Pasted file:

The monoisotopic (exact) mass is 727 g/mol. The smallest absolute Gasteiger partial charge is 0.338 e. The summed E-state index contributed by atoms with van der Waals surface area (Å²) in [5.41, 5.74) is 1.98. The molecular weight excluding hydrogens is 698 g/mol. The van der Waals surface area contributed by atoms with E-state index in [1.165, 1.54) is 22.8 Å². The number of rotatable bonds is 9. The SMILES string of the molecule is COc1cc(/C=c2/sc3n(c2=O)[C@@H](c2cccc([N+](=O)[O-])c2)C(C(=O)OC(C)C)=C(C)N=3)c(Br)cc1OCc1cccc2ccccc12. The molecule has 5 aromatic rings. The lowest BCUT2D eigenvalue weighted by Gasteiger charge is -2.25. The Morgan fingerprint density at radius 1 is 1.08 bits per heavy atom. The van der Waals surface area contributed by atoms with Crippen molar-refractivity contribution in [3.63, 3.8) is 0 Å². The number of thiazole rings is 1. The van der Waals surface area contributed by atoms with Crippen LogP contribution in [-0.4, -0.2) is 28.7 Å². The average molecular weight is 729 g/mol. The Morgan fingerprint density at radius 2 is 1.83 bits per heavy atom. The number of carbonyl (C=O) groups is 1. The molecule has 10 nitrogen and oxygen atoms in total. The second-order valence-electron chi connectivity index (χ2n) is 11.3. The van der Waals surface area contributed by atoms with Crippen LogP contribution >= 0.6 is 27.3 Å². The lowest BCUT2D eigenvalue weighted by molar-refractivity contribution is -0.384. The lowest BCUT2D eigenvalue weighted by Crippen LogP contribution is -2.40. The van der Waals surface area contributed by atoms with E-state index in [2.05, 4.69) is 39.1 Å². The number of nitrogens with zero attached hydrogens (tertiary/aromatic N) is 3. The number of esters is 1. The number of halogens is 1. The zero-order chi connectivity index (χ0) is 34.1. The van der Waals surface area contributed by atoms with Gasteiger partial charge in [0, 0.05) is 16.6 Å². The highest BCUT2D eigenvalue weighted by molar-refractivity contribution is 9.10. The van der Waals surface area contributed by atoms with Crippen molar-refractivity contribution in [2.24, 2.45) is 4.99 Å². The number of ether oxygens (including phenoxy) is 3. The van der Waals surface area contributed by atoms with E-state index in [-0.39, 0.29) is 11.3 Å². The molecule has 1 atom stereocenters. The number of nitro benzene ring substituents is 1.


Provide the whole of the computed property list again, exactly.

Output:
The monoisotopic (exact) mass is 727 g/mol. The smallest absolute Gasteiger partial charge is 0.338 e. The summed E-state index contributed by atoms with van der Waals surface area (Å²) in [5.41, 5.74) is 1.98. The molecular weight excluding hydrogens is 698 g/mol. The van der Waals surface area contributed by atoms with E-state index in [1.165, 1.54) is 22.8 Å². The number of rotatable bonds is 9. The SMILES string of the molecule is COc1cc(/C=c2/sc3n(c2=O)[C@@H](c2cccc([N+](=O)[O-])c2)C(C(=O)OC(C)C)=C(C)N=3)c(Br)cc1OCc1cccc2ccccc12. The molecule has 5 aromatic rings. The lowest BCUT2D eigenvalue weighted by Gasteiger charge is -2.25. The Morgan fingerprint density at radius 1 is 1.08 bits per heavy atom. The van der Waals surface area contributed by atoms with Crippen molar-refractivity contribution in [3.63, 3.8) is 0 Å². The number of thiazole rings is 1. The van der Waals surface area contributed by atoms with Crippen LogP contribution in [-0.4, -0.2) is 28.7 Å². The average molecular weight is 729 g/mol. The Morgan fingerprint density at radius 2 is 1.83 bits per heavy atom. The number of carbonyl (C=O) groups is 1. The molecule has 10 nitrogen and oxygen atoms in total. The second-order valence-electron chi connectivity index (χ2n) is 11.3. The van der Waals surface area contributed by atoms with Crippen LogP contribution >= 0.6 is 27.3 Å². The lowest BCUT2D eigenvalue weighted by molar-refractivity contribution is -0.384. The lowest BCUT2D eigenvalue weighted by Crippen LogP contribution is -2.40. The van der Waals surface area contributed by atoms with E-state index in [2.05, 4.69) is 39.1 Å². The number of nitrogens with zero attached hydrogens (tertiary/aromatic N) is 3. The number of esters is 1. The number of halogens is 1. The zero-order chi connectivity index (χ0) is 34.1. The van der Waals surface area contributed by atoms with Gasteiger partial charge in [0, 0.05) is 16.6 Å². The highest BCUT2D eigenvalue weighted by molar-refractivity contribution is 9.10. The van der Waals surface area contributed by atoms with Crippen molar-refractivity contribution in [2.24, 2.45) is 4.99 Å². The number of ether oxygens (including phenoxy) is 3. The van der Waals surface area contributed by atoms with E-state index in [-0.39, 0.29) is 11.3 Å². The molecule has 1 atom stereocenters. The number of nitro benzene ring substituents is 1.